Georgetown law professor David Cole, who in January will become the ACLU’s national legal director, said he is “optimistic the courts will stand up against abuses of power” in the Trump era, citing the courts’ moderating impact on “war on terror” following the 9/11 attacks.

“We were in a national security crisis then, and Bush had a Republican Congress,” he said. “But the Supreme Court stood up and ruled against the president and in favor of the alleged enemy combatants.” He referred to a series of rulings between 2004 and 2008 that extended legal rights and protections to the prisoners at Guantanamo.

“It all depends on how far he pushes,” Cole said, “but if Donald Trump abuses his power, I think the courts will stand up to him.”

Virginia Sloan, president of the Constitution Project, said she has faith in judges. “Once they take the oath and become a judge, they value the institution of the judiciary and want to preserve the rule of law,” she said. “We don’t know where the Trump administration will go, but we can put hope in judges who will put politics aside.”

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In his first days in office, Trump is expected to use his executive authority to undo policies set by Obama. Some can be reversed immediately, while others will take time.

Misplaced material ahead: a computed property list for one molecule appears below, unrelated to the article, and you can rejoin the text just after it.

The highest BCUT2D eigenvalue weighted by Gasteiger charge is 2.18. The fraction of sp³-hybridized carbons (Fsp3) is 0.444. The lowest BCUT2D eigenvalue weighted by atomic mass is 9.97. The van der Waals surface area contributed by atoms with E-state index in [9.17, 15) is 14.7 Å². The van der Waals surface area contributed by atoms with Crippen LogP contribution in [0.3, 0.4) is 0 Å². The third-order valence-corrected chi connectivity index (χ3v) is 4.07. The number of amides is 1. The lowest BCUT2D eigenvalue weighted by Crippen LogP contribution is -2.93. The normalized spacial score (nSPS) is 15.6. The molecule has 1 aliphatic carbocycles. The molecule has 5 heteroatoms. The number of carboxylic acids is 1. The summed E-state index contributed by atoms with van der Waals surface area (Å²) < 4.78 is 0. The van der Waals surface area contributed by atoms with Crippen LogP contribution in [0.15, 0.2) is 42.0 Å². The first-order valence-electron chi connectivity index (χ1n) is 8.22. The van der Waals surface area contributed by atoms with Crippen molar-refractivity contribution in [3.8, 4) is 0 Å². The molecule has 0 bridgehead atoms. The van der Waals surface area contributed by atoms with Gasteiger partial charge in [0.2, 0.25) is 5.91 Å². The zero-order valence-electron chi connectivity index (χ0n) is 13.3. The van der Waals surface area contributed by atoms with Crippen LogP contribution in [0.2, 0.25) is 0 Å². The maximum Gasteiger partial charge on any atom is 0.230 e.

For example, Trump can revoke Obama’s 2014 executive order that would have extended deportation relief and work permits to as many as 5 million immigrant parents who had legal children in the United States, but were themselves here illegally. A federal judge in south Texas had blocked that order from taking effect, and a deadlocked Supreme Court left the decision in place.

The legal dispute, which is separate from Obama’s 2012 deportation-deferral program for so-called Dreamers who came to the U.S. illegally as children, turned on whether the president had the authority under the deportation laws to extend temporary relief and work permits to millions more immigrants.

Similarly, the new president and his appointees can revoke a “guidance letter” from Obama’s Education Department on May 13 that said schools and colleges must treat transgender students in accord with “their gender identity instead of the sex they were assigned at birth.”